The First Cut is the Deepest: Apparently, the negotiating team is afraid that mechanicals will be cut for streaming services. This is because of the BS argument that these services make that they cannot make a profit due to high payouts of royalties. They can afford a $300,000,000 debt, but they can’t afford to pay fair royalties.
We know by looking at their financials is that the reason they can’t make a profit is because they overpay executives and have expensive offices, plus they are expanding too fast (especially Spotify). Pandora and Spotify have also taken on massive debt for which they are overpaying. Anyone with a passing acquaintance with stock analysis could figure this out.
Lack of profit at digital services is NOT because of royalty payments and it definitely is NOT because of songwriter royalties. Spotify, Rhapsody and Google are being sued for NOT paying songwriters, so it can’t be that.
If mechanicals were cut, that would be the first time in 100 years that there was an actual cut. Who in the music industry leadership wants to be the goat who presided over the government’s first actual cut in songwriter royalties?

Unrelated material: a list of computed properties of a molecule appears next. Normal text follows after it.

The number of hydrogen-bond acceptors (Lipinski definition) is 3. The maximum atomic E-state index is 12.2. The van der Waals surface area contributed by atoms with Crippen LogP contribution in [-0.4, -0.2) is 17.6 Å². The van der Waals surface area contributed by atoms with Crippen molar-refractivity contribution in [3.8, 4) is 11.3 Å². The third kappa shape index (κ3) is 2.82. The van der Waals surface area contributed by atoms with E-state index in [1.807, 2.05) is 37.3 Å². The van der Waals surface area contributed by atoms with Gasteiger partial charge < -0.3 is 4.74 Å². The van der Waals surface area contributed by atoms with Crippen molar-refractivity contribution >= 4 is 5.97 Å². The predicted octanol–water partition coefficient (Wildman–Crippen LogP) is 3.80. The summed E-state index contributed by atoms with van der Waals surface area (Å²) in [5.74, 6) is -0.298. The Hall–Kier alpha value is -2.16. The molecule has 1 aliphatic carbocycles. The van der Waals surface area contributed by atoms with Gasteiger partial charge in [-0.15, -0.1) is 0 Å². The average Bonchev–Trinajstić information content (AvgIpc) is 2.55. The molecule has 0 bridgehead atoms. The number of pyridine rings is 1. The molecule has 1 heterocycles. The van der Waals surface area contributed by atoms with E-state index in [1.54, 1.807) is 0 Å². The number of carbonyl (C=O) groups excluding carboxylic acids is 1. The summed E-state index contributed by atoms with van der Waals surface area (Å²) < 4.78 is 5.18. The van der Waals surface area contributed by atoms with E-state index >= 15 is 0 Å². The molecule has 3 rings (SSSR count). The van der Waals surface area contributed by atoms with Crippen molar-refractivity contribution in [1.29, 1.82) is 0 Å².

What’s Good for the Goose: We are at a loss to understand why freezing the already frozen mechanicals for record companies until 2022 is going to better the bargaining position against digital services. Wouldn’t that strengthen the services’ argument that they should at least be treated the same as record companies and have their streaming mechanicals frozen, too? Or that they should get a cut because see, the record companies can’t afford those expensive songwriters either!
This is How Rates Stayed Frozen for 68 Years: Remember–the current mechanical rate has already been frozen for 10 years. In Phonorecords III, the rate will be frozen until 2022 for a total of 16 years. And you wonder how the rates stayed at 2¢ from 1909 to 1976? Because someone let them stay frozen.
There’s an easy answer to why the government set songwriter wages with no increase for 68 years. They didn’t do that to anyone else they tell what they can charge for their work.
The government got away with it because nobody fought back.